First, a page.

Moreover, the pandemic has frequently required us to make decisions under a rapidly changing set of circumstances that have required senior leaders to move very quickly. Timelines and procedures for normal long-term planning – where we can consult very broadly in open forum discussion and where planning decisions can be widely known before coming effective – are not well suited to decision-making in this environment. 

We acknowledge that we can always do more to engage with you to ensure that communication and decision-making is clear and meets the needs of our community.  We are grateful for your patience and understanding as we seek to get back to safe and vibrant in-person experiences for everyone at Waterloo, and we look forward to continuing this dialogue in the days and weeks ahead. 

Q: Why haven’t the Joint Health and Safety Committees been more involved in discussions about physical work environment issues, such as ventilation?

A: The Joint Health and Safety Committee has been involved in safety issues related to the pandemic and has been routinely offered the opportunity to comment on all documentation and decisions that the University has issued. COVID-19 has been a standing item for discussion at every meeting of the Joint Health and Safety Committee. Until very recently, no concerns about ventilation have been raised to the Joint Health and Safety Committee. As soon as members of the community raised concerns or questions, we have worked with stakeholders from a variety of places on campus to listen to those concerns and address them.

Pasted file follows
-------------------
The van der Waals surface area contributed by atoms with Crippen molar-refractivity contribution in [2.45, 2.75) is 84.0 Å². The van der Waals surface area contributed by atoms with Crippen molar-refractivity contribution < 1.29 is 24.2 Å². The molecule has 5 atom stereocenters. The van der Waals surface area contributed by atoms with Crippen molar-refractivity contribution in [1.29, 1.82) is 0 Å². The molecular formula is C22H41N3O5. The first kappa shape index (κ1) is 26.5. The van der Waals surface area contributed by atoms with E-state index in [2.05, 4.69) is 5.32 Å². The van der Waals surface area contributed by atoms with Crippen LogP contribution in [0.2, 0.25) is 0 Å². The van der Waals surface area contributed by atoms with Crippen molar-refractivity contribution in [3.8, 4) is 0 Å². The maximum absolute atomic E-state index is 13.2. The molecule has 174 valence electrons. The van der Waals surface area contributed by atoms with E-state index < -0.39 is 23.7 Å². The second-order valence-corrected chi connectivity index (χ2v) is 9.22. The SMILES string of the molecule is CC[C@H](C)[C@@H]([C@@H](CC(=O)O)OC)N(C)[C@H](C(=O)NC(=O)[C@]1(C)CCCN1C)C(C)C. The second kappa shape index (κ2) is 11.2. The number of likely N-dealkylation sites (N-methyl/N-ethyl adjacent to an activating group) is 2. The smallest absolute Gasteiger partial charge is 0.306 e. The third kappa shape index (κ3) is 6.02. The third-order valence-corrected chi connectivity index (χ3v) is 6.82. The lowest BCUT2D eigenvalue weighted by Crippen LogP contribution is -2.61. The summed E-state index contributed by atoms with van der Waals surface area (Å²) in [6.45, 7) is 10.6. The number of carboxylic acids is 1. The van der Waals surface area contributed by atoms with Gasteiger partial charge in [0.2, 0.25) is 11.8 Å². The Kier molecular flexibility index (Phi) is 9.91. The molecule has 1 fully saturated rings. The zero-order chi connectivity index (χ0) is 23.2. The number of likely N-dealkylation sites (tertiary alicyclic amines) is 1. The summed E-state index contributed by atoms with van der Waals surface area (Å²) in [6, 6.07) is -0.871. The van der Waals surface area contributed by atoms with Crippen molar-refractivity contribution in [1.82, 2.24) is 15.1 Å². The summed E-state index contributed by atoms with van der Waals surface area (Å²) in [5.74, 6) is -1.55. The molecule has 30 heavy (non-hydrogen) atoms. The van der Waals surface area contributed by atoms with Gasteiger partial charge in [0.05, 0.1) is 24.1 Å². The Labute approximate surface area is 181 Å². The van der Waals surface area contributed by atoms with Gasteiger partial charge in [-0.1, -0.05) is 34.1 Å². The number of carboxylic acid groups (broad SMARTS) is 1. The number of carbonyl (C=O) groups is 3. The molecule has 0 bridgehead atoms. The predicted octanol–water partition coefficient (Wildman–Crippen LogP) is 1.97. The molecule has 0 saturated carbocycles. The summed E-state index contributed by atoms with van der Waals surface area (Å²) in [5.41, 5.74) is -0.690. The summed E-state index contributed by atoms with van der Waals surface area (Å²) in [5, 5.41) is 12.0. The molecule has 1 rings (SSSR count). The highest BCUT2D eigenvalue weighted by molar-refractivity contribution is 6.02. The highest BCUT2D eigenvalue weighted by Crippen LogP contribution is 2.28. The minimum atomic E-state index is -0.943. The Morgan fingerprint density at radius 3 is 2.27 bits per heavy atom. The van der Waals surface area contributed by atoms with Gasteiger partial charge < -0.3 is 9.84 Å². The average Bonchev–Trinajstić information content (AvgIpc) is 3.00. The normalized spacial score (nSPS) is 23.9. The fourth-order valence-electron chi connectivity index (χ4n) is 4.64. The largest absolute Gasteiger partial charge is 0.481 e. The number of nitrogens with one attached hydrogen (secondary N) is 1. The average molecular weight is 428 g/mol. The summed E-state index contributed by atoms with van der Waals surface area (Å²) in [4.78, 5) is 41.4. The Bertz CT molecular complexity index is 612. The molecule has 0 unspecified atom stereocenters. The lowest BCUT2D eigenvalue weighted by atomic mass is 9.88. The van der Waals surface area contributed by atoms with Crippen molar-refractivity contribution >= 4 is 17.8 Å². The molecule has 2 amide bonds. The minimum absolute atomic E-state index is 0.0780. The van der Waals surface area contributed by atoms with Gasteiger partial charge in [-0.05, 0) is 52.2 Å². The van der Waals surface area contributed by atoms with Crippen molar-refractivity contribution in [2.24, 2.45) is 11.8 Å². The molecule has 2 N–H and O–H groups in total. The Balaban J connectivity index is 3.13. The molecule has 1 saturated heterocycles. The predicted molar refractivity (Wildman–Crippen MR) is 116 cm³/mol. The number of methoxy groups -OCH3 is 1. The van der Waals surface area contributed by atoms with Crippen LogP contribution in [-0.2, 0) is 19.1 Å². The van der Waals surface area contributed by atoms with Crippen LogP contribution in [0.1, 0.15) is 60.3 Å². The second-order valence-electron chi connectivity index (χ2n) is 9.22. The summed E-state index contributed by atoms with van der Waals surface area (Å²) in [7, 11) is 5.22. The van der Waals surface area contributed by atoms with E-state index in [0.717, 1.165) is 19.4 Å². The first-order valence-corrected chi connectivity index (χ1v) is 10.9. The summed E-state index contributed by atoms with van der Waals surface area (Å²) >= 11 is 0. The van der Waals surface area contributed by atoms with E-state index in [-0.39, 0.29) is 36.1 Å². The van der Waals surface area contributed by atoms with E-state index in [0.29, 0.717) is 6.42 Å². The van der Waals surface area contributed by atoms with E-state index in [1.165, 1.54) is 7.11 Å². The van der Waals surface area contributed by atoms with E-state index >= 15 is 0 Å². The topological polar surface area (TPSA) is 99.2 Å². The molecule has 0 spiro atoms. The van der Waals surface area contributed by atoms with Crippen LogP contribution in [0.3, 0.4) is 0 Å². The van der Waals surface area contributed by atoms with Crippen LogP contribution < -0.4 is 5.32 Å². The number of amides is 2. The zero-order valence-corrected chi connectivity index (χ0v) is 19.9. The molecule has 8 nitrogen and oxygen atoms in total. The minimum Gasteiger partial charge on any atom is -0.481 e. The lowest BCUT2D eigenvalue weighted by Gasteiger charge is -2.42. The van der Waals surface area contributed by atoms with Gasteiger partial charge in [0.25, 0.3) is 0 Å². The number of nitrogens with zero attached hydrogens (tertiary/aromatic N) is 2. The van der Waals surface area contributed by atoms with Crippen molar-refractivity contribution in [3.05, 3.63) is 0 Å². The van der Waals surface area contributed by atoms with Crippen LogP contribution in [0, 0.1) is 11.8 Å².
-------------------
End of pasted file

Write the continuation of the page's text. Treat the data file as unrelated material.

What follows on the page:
Q: The employee survey results show that about twice as many staff responded as faculty (which makes sense given the total populations), and that faculty are far more likely to have “frequent, close physical contact with other people” in their work. These and other factors mean that the results of some other questions could be quite different when looking at just faculty responses. 

Can results from the employee survey be reported by employee subgroup?

A: Yes, no problem. A breakdown of the results filtered only by those who responded to the survey as the employee type “faculty member” is attached (PDF). We note that there are only slight differences in the pattern of responses from this employee group and these slight differences are the reason we did not elect to share the breakdown online as they do not make a substantive difference to the takeaways from the survey.


Q: The University’s January 31 update says the University is “prioritizing deployment of the available [rapid antigen tests] to those in the highest risk settings where other measures to mitigate the risk of transmission of COVID-19 cannot be followed.” Instructors in some departments are getting rapid tests. How are these “highest- risk settings” being identified and why have only some departments been offered tests? Are instructors of large classes a priority? If not, why not?